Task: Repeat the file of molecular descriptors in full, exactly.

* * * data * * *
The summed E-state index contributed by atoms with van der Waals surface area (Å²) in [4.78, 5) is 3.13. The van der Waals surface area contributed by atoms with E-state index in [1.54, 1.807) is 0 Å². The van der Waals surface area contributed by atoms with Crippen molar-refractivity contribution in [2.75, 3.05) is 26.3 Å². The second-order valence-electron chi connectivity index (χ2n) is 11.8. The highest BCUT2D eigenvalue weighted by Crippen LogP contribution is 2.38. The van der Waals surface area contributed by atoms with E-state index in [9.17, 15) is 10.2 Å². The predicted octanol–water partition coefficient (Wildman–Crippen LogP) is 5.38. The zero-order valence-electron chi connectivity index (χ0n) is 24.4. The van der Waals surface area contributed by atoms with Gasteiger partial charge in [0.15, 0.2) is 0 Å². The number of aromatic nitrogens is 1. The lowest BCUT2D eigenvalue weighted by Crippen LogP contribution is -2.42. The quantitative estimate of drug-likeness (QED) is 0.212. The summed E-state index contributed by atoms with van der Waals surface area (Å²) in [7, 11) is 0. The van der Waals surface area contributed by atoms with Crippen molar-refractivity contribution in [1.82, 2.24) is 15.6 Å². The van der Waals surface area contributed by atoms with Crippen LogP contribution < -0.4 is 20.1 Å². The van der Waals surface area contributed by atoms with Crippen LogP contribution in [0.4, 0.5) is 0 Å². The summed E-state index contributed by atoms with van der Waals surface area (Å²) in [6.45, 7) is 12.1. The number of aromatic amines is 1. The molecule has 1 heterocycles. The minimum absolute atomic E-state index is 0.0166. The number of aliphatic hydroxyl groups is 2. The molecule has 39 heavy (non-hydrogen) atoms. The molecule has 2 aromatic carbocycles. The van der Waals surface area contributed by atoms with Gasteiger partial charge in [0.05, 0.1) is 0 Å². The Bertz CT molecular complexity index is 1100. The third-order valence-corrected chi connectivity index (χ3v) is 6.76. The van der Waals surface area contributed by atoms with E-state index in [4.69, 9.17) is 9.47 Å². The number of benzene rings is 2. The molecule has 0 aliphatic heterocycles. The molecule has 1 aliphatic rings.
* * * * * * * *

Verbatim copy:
The summed E-state index contributed by atoms with van der Waals surface area (Å²) in [4.78, 5) is 3.13. The van der Waals surface area contributed by atoms with E-state index in [1.54, 1.807) is 0 Å². The van der Waals surface area contributed by atoms with Crippen molar-refractivity contribution in [2.75, 3.05) is 26.3 Å². The second-order valence-electron chi connectivity index (χ2n) is 11.8. The highest BCUT2D eigenvalue weighted by Crippen LogP contribution is 2.38. The van der Waals surface area contributed by atoms with E-state index in [9.17, 15) is 10.2 Å². The predicted octanol–water partition coefficient (Wildman–Crippen LogP) is 5.38. The zero-order valence-electron chi connectivity index (χ0n) is 24.4. The van der Waals surface area contributed by atoms with Gasteiger partial charge in [0.15, 0.2) is 0 Å². The number of aromatic nitrogens is 1. The lowest BCUT2D eigenvalue weighted by Crippen LogP contribution is -2.42. The quantitative estimate of drug-likeness (QED) is 0.212. The summed E-state index contributed by atoms with van der Waals surface area (Å²) in [7, 11) is 0. The van der Waals surface area contributed by atoms with Crippen molar-refractivity contribution in [1.82, 2.24) is 15.6 Å². The van der Waals surface area contributed by atoms with Crippen LogP contribution < -0.4 is 20.1 Å². The van der Waals surface area contributed by atoms with Crippen LogP contribution in [0.4, 0.5) is 0 Å². The summed E-state index contributed by atoms with van der Waals surface area (Å²) in [6.45, 7) is 12.1. The number of aromatic amines is 1. The molecule has 1 heterocycles. The minimum absolute atomic E-state index is 0.0166. The number of aliphatic hydroxyl groups is 2. The molecule has 39 heavy (non-hydrogen) atoms. The molecule has 2 aromatic carbocycles. The van der Waals surface area contributed by atoms with Gasteiger partial charge in [0.05, 0.1) is 0 Å². The Bertz CT molecular complexity index is 1100. The third-order valence-corrected chi connectivity index (χ3v) is 6.76. The van der Waals surface area contributed by atoms with E-state index in [4.69, 9.17) is 9.47 Å². The number of benzene rings is 2. The molecule has 0 aliphatic heterocycles. The molecule has 1 aliphatic rings.